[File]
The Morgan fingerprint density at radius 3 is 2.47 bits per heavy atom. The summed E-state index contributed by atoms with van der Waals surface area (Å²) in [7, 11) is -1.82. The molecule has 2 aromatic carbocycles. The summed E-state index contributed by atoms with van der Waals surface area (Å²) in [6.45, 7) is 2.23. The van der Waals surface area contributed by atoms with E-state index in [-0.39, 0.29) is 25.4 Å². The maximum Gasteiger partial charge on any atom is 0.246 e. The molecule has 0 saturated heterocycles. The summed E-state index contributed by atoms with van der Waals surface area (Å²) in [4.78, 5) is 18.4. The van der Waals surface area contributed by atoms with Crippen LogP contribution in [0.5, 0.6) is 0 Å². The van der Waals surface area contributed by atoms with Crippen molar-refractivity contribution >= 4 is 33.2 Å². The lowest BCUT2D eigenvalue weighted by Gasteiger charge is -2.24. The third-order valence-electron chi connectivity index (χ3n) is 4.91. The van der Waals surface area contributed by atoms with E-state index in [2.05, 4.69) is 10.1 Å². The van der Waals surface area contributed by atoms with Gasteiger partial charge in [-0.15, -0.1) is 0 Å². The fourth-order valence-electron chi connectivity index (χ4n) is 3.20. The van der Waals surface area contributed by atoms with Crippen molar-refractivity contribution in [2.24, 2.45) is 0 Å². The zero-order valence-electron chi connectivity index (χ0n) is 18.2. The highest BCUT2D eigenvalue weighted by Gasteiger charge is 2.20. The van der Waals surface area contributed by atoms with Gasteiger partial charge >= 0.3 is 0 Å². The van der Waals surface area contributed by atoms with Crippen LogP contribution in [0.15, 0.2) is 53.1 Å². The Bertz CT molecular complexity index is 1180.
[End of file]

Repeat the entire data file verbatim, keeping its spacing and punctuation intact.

The Morgan fingerprint density at radius 3 is 2.47 bits per heavy atom. The summed E-state index contributed by atoms with van der Waals surface area (Å²) in [7, 11) is -1.82. The molecule has 2 aromatic carbocycles. The summed E-state index contributed by atoms with van der Waals surface area (Å²) in [6.45, 7) is 2.23. The van der Waals surface area contributed by atoms with E-state index in [-0.39, 0.29) is 25.4 Å². The maximum Gasteiger partial charge on any atom is 0.246 e. The molecule has 0 saturated heterocycles. The summed E-state index contributed by atoms with van der Waals surface area (Å²) in [4.78, 5) is 18.4. The van der Waals surface area contributed by atoms with Crippen LogP contribution in [0.5, 0.6) is 0 Å². The van der Waals surface area contributed by atoms with Crippen molar-refractivity contribution >= 4 is 33.2 Å². The lowest BCUT2D eigenvalue weighted by Gasteiger charge is -2.24. The third-order valence-electron chi connectivity index (χ3n) is 4.91. The van der Waals surface area contributed by atoms with E-state index in [2.05, 4.69) is 10.1 Å². The van der Waals surface area contributed by atoms with Gasteiger partial charge in [-0.15, -0.1) is 0 Å². The fourth-order valence-electron chi connectivity index (χ4n) is 3.20. The van der Waals surface area contributed by atoms with Crippen molar-refractivity contribution in [2.24, 2.45) is 0 Å². The zero-order valence-electron chi connectivity index (χ0n) is 18.2. The highest BCUT2D eigenvalue weighted by Gasteiger charge is 2.20. The van der Waals surface area contributed by atoms with Gasteiger partial charge >= 0.3 is 0 Å². The van der Waals surface area contributed by atoms with Crippen LogP contribution in [0.15, 0.2) is 53.1 Å². The Bertz CT molecular complexity index is 1180.